Earlier this week, PlayStation Blog hosted an event where folks could try out Sony’s Mii-too, the PlayStation Move. The moment I walked in and saw the boxing, karaoke and sports games I let out a sigh, then a growl: “Those damn casuals!”
Crowding the market with their shallow party games!
But like Jack, I had to learn to just let go, and sing Lady Gaga in between two gyrating gymnasts.
But first I shuffled over to try the imaginatively titled The Fight. A street boxing game, you use two Wiimo– er, Move controllers (wands?) to emulate the on-screen fighter’s fists. After wondering what an expense that would be to have to buy two Wands, I was promised 1:1 control over said fists then fought the guy demoing the game. I was thoroughly thrashed.
Maybe I’m just a lightweight (I am), but 1:1 control felt sluggish and unresponsive. Each jab and uppercut I threw happened a moment later, which kind of undermines the supposed immersive nature of this whole motion control movement. I would later learn The Fight is actually called The Fight: Lights Out.
After that, I got roped in to singing “Girls Just Wanna Have Fun” and “Poker Face” while a pair of slinky Sony dancers grooved next to me. That must have been a sight. As I crooned, following the lyrics at the bottom of the screen, the dancers followed their motions on the sides of the screen. It’s a sleek interface and the songs are edited just enough so dance and song fatigue doesn’t set in. After the successful show the game rewarded us with a “Superstar” sticker and a photo opportunity — all three of us posed for a photo taken by the PlayStation Eye. Who was watching us the whole time! Creep.
Y’know. I had a fun time with SingStar Dance. Maybe it was the Cyndi Lauper, maybe it was the friendly dancers, or maybe the game was lenient enough to award my baritone with a nice star and a photo op. This game will most likely sell a lot and be the thing to do at parties. Or, uh, one of the things.
Get Fit With Mel B
Now here’s a thing. I didn’t even recognize Scary Spice as the smiling light-skinned woman showing me how to move my arms. That was embarrassing when I asked “So when does Mel B show up?” And the only thing scary about the game was how long individual workouts could go on, and the only thing spicy was my polo afterwards. Ew! Kidding. I didn’t work up a sweat at all because apparently I didn’t move my arms just right for Mel. She didn’t scream at me like 90s me remembers, though that would be an awesome addition.
The game also has a bunch of diet plans and recipes and a whole assortment of workout plans for a variety of reasons. If it has a “Gain 80 Pounds of Muscle” plan, I just might get this.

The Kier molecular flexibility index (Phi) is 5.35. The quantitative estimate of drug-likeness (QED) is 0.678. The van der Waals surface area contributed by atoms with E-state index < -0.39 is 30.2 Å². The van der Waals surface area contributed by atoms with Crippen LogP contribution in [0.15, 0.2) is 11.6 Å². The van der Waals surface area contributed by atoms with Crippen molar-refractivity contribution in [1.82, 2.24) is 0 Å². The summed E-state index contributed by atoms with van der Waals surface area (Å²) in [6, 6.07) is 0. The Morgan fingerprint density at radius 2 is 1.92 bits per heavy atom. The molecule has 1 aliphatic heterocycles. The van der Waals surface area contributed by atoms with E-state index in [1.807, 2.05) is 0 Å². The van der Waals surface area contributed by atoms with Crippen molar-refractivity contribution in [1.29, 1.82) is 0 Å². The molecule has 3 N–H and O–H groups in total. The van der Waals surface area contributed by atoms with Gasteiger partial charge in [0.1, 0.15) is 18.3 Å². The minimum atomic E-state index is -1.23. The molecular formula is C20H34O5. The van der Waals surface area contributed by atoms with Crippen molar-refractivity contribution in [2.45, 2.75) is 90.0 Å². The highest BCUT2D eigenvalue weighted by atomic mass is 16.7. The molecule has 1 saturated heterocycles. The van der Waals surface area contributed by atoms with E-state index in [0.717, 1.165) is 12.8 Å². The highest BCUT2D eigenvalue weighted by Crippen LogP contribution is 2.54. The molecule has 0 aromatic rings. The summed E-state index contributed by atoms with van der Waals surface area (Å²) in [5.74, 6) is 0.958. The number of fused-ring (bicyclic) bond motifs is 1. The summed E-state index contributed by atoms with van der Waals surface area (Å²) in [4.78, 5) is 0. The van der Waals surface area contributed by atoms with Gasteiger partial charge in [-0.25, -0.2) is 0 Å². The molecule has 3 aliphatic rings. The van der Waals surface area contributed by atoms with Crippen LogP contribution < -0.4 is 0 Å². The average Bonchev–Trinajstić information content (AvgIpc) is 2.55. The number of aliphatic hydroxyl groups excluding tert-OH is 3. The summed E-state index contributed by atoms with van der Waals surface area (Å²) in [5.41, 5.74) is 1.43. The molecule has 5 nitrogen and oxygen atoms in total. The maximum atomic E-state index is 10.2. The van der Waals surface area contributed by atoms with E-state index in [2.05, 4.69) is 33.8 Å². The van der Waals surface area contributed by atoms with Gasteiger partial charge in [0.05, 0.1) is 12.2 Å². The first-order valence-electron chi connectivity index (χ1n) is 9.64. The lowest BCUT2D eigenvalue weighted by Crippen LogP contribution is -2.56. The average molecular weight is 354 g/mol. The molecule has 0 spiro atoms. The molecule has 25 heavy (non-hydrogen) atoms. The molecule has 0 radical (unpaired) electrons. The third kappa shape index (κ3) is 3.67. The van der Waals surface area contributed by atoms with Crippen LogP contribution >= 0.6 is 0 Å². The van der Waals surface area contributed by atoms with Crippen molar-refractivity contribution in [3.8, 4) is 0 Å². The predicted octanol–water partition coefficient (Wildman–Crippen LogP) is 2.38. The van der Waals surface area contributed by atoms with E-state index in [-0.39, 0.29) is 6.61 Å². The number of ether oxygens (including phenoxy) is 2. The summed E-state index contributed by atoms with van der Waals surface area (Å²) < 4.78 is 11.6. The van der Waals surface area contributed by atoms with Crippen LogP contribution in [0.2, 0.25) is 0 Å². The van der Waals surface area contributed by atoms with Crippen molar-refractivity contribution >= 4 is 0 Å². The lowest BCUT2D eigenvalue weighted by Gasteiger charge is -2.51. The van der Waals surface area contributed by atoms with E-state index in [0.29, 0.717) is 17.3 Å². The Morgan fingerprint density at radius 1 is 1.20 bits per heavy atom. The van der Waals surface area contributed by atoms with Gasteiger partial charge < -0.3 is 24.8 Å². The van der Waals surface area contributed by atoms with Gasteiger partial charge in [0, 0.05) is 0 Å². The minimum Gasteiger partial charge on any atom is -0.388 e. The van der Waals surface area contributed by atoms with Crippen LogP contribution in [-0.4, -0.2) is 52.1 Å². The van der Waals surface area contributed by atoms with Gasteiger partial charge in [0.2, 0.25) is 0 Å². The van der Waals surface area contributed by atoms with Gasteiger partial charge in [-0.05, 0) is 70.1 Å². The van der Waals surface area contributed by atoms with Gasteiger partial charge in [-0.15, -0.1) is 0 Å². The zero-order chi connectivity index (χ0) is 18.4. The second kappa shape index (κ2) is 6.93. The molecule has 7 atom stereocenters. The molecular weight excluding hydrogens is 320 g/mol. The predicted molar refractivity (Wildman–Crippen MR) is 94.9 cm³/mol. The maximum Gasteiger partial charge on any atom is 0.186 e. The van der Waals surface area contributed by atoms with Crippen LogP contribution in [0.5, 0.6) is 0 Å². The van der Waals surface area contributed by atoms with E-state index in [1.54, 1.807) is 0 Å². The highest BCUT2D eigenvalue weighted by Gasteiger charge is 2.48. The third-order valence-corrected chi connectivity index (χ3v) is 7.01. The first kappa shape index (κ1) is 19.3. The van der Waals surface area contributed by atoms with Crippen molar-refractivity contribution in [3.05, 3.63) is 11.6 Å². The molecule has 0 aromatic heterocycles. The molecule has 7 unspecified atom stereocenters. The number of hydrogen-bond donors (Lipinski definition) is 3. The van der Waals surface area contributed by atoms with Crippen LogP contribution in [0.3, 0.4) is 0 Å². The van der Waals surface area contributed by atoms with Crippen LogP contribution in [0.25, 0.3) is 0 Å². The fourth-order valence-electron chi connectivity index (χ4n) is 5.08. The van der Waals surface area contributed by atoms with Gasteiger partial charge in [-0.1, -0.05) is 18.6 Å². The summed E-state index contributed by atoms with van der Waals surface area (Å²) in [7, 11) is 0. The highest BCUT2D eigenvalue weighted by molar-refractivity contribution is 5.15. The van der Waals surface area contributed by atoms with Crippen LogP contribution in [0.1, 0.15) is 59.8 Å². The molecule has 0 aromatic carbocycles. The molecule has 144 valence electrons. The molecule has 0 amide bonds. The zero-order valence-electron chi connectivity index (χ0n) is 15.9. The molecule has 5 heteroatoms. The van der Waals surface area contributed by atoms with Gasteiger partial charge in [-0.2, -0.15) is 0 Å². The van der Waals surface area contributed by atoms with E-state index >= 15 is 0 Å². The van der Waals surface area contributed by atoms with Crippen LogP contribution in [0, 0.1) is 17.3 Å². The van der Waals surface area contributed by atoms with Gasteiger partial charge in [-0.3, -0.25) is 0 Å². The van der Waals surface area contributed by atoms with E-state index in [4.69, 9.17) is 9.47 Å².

Well, here it is. Wii Sports for the PS3. Or is it?!
It is. But with vast improvements. Besides SingStar, this was the most successful demo since the Move wand actually did what it was supposed to (Now that I think about it, I fail to remember if SingStar even used a Move controller — I sang into a USB microphone). I was able to turn my table tennis paddle the way you would turn a real one, put some spin on the ball, won each match, and successfully blocked, parried and obliterated each of my opponents in the Soul Calibur Lite gladiator minigame. Yes, when I win games I like them more.
Which was the thing that impressed me about this. In Wii Sports you could just sit down and waggle your wrist around and randomly win. Sports Champions seeeeemed to require a teensy tiny amount of skill, and it required you to move around a lot due to the HAL-like PlayStation Eye keeping track of you. Sure, it’s Sony’s answer to Nintendo’s Wii Fit board, but it’s a good answer. A better one, in my experience.
There’s also a frisbee (confusingly titled “disc golf”) and a few other minigames to come with it.
Was all this enough to convince a snooty hardcore gentleman like me that motion control’s the new wave? Well, no. Well, maybe SingStar. This stuff’s fun, but if it’s nothing new. It’s the old wave. We’ve been singing karaoke and boxing and and Wii Fitting for years now. All this proves is that Sony maybe, just maybe, have what it takes to fight on equal ground as Nintendo and their waggle.
It’s that audience they’re gunning for, though I wonder if that audience even cares anymore. Maybe their Wiis are collecting dust. Will the same stuff in HD graphics convince them to do it all over again? Will they see the need to shell out more bucks for several Move wands, an Eye and a whole new system if need be?
I guess all Sony has to do now … have faith~